Colleges and universities must return to a “classical view” of higher education built on religion, morality, wisdom, and knowledge. That was the argument proffered by Baylor University President Ken Starr during a speech Oct. 3 in Cary, North Carolina. Sponsored by the Pope Center for Higher Education Policy, the talk covered a range of topics. But Starr, an attorney and former federal judge best known for leading investigations surrounding President Bill Clinton in the 1990s, focused on three main steps to revitalize higher education: educating with a rigorous curriculum, educating for wisdom, and educating for freedom. “Higher education needs to be a transformational experience aimed toward the good life, the virtuous life, the wise life,” Starr said. To underscore the need for a more rigorous academic environment, Starr cited statistics showing that today's college students spend an average of 27-hours per week studying outside the classroom, compared to an average of 40-hours per week in the past. Starr also emphasized the importance of students and academics encouraging freedom at home and abroad. One practical way to do that, he said, is by engaging in the free market. “The free market promotes human flourishing in a very practical way,” he said. Peter Hans, Chairman of the UNC Board of Governors, also joined Starr during a panel discussion moderated by Pope Center Director of Research George Leef. Click here to watch a video of the speech and discussion.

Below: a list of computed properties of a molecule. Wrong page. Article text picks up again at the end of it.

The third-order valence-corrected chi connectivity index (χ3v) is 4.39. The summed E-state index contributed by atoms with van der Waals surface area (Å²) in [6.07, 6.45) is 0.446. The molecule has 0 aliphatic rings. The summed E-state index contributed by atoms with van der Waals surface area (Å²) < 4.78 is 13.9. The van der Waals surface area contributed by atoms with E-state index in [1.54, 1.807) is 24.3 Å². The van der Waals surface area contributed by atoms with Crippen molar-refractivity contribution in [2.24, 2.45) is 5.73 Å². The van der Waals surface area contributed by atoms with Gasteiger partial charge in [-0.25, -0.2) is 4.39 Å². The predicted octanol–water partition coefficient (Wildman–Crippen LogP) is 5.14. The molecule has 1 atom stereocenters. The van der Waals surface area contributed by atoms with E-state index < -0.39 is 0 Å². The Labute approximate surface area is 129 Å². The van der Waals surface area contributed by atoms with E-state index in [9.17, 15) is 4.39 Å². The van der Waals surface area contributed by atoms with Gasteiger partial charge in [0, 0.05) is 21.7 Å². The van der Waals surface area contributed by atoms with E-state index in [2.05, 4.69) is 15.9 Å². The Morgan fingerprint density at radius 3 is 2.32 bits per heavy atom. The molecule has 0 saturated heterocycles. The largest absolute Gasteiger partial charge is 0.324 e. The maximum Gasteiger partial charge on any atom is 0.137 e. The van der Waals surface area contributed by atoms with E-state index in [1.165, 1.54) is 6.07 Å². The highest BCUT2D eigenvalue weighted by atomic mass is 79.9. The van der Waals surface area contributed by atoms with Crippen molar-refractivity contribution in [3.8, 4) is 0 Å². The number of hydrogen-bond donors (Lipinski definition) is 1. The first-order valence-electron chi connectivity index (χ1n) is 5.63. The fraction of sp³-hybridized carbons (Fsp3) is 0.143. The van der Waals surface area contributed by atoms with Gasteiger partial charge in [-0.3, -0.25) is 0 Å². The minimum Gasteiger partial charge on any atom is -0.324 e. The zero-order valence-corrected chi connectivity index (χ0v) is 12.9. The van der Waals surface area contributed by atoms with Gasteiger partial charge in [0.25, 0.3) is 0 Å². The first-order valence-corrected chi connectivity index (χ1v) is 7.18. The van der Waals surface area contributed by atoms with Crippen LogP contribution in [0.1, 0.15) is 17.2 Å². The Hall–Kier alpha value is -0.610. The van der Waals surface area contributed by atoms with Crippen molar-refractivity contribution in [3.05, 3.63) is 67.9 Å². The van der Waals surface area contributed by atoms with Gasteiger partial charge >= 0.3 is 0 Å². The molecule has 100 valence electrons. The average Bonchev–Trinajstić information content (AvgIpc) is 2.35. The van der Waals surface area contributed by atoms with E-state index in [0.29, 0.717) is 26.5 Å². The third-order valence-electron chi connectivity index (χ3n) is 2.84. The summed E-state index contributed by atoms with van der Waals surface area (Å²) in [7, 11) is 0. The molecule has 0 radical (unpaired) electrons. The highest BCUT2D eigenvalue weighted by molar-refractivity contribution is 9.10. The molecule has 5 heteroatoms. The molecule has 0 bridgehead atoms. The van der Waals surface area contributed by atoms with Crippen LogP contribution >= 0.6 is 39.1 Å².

Today — Sept. 17 — is Constitution Day. In commemoration, the North Carolina History Project (and its Director, Troy Kickler) offer this fascinating look at the Tar Heel State's presence in a famous painting: A few weeks ago with some friends, I was viewing an online photo of Howard Chandler Christy’s famous painting,Signing of the Constitution of the United States, and we were pointing out this founder and that founder in the painting. (Yes, that actually did happen, and yes, we thought it was somewhat fun.) After five years of research, Christy took seven months to portray the assembly at Independence Hall in Philadelphia on an 20 x 30-foot canvas. Washington is the commanding figure, standing on the platform, behind the desk. Benjamin Franklin is a prominent figure, too, although sitting down. Alexander Hamilton is depicted, leaning forward as Franklin lends an ear to the junior statesman’s opinion--something Hamilton was willing to share to whomever may listen. The South Carolina delegation, including Charles Pinckney and John Rutledge, are also prominent while standing at the back of Independence Hall, with outstretched arms, indicating they are ready to be the next to sign the document. So, who is signing the document in that massive portrait that now hangs in the east stairway of the Capitol building? Well, it is North Carolinian Richard Dobbs Spaight. Standing behind him is another Tar Heel, William Blount. The last member of the North Carolina delegation to sign the Constitution is stepping up on the platform—Hugh Williamson. Often overlooked in histories regarding the Founding, the North Carolina delegation is front and center in Christy’s portrait. I was aware that all three delegates attended the convention and were signatories. But admittedly, it was good to be reminded that all three members of the North Carolina delegation were featured prominently in the portrait.